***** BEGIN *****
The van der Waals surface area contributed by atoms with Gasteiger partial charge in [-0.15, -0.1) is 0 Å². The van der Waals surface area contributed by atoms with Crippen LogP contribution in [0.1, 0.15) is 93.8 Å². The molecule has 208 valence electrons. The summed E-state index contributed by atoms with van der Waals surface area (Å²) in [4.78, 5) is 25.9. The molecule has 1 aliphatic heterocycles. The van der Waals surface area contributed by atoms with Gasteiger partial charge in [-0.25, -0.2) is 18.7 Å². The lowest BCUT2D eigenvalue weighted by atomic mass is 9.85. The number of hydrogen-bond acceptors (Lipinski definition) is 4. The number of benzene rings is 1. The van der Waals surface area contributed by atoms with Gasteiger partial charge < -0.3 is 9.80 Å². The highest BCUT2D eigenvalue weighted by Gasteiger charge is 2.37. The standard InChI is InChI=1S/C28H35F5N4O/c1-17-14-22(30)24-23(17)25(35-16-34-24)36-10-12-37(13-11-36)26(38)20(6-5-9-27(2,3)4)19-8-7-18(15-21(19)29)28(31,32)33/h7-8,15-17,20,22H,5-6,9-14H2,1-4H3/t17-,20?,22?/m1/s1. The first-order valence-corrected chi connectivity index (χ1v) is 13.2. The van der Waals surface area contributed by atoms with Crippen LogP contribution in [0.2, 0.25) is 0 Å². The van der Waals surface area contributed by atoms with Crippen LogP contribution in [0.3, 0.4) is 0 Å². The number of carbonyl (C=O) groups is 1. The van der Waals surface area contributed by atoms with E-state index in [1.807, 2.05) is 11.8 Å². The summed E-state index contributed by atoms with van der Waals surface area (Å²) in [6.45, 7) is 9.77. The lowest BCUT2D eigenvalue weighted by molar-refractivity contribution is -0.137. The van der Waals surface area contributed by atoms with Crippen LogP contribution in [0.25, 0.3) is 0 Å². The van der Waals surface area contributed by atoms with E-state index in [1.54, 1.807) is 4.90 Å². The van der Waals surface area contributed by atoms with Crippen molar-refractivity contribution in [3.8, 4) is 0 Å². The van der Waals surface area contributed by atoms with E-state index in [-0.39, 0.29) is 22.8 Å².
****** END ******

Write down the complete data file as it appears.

The van der Waals surface area contributed by atoms with Gasteiger partial charge in [-0.15, -0.1) is 0 Å². The van der Waals surface area contributed by atoms with Crippen LogP contribution in [0.1, 0.15) is 93.8 Å². The molecule has 208 valence electrons. The summed E-state index contributed by atoms with van der Waals surface area (Å²) in [4.78, 5) is 25.9. The molecule has 1 aliphatic heterocycles. The van der Waals surface area contributed by atoms with Gasteiger partial charge in [-0.25, -0.2) is 18.7 Å². The lowest BCUT2D eigenvalue weighted by atomic mass is 9.85. The number of hydrogen-bond acceptors (Lipinski definition) is 4. The number of benzene rings is 1. The van der Waals surface area contributed by atoms with Gasteiger partial charge < -0.3 is 9.80 Å². The highest BCUT2D eigenvalue weighted by Gasteiger charge is 2.37. The standard InChI is InChI=1S/C28H35F5N4O/c1-17-14-22(30)24-23(17)25(35-16-34-24)36-10-12-37(13-11-36)26(38)20(6-5-9-27(2,3)4)19-8-7-18(15-21(19)29)28(31,32)33/h7-8,15-17,20,22H,5-6,9-14H2,1-4H3/t17-,20?,22?/m1/s1. The first-order valence-corrected chi connectivity index (χ1v) is 13.2. The van der Waals surface area contributed by atoms with Crippen LogP contribution in [0.2, 0.25) is 0 Å². The van der Waals surface area contributed by atoms with Crippen LogP contribution in [0.3, 0.4) is 0 Å². The number of carbonyl (C=O) groups is 1. The van der Waals surface area contributed by atoms with E-state index in [1.807, 2.05) is 11.8 Å². The summed E-state index contributed by atoms with van der Waals surface area (Å²) in [6.45, 7) is 9.77. The lowest BCUT2D eigenvalue weighted by molar-refractivity contribution is -0.137. The van der Waals surface area contributed by atoms with Crippen LogP contribution in [0.25, 0.3) is 0 Å². The van der Waals surface area contributed by atoms with E-state index in [1.54, 1.807) is 4.90 Å². The van der Waals surface area contributed by atoms with Crippen molar-refractivity contribution in [3.8, 4) is 0 Å². The van der Waals surface area contributed by atoms with E-state index in [-0.39, 0.29) is 22.8 Å².